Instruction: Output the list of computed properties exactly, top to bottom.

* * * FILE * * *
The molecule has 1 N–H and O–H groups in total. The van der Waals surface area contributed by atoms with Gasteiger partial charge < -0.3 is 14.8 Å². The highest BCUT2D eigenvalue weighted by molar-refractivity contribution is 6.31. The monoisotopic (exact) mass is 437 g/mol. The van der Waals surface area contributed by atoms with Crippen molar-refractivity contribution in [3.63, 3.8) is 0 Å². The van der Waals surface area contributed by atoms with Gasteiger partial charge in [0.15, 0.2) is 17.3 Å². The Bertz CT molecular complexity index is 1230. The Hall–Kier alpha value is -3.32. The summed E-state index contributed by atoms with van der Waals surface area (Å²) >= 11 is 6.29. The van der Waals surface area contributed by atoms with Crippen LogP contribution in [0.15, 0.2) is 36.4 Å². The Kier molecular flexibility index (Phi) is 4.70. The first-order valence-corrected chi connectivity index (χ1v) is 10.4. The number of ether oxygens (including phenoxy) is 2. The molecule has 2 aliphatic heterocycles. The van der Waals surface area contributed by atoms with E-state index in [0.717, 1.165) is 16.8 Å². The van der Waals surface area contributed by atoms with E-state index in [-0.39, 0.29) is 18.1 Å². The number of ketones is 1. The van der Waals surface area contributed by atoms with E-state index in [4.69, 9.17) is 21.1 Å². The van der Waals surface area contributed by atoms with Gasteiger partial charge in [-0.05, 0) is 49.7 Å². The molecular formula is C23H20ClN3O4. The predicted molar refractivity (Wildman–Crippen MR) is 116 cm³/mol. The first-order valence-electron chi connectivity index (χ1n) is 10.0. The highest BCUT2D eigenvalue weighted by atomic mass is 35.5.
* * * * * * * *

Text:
The molecule has 1 N–H and O–H groups in total. The van der Waals surface area contributed by atoms with Gasteiger partial charge < -0.3 is 14.8 Å². The highest BCUT2D eigenvalue weighted by molar-refractivity contribution is 6.31. The monoisotopic (exact) mass is 437 g/mol. The van der Waals surface area contributed by atoms with Crippen molar-refractivity contribution in [3.63, 3.8) is 0 Å². The van der Waals surface area contributed by atoms with Gasteiger partial charge in [0.15, 0.2) is 17.3 Å². The Bertz CT molecular complexity index is 1230. The Hall–Kier alpha value is -3.32. The summed E-state index contributed by atoms with van der Waals surface area (Å²) >= 11 is 6.29. The van der Waals surface area contributed by atoms with Crippen LogP contribution in [0.15, 0.2) is 36.4 Å². The Kier molecular flexibility index (Phi) is 4.70. The first-order valence-corrected chi connectivity index (χ1v) is 10.4. The number of ether oxygens (including phenoxy) is 2. The molecule has 2 aliphatic heterocycles. The van der Waals surface area contributed by atoms with E-state index in [0.717, 1.165) is 16.8 Å². The van der Waals surface area contributed by atoms with E-state index in [-0.39, 0.29) is 18.1 Å². The number of ketones is 1. The van der Waals surface area contributed by atoms with E-state index in [4.69, 9.17) is 21.1 Å². The van der Waals surface area contributed by atoms with Gasteiger partial charge in [-0.05, 0) is 49.7 Å². The molecular formula is C23H20ClN3O4. The predicted molar refractivity (Wildman–Crippen MR) is 116 cm³/mol. The first-order valence-electron chi connectivity index (χ1n) is 10.0. The highest BCUT2D eigenvalue weighted by atomic mass is 35.5.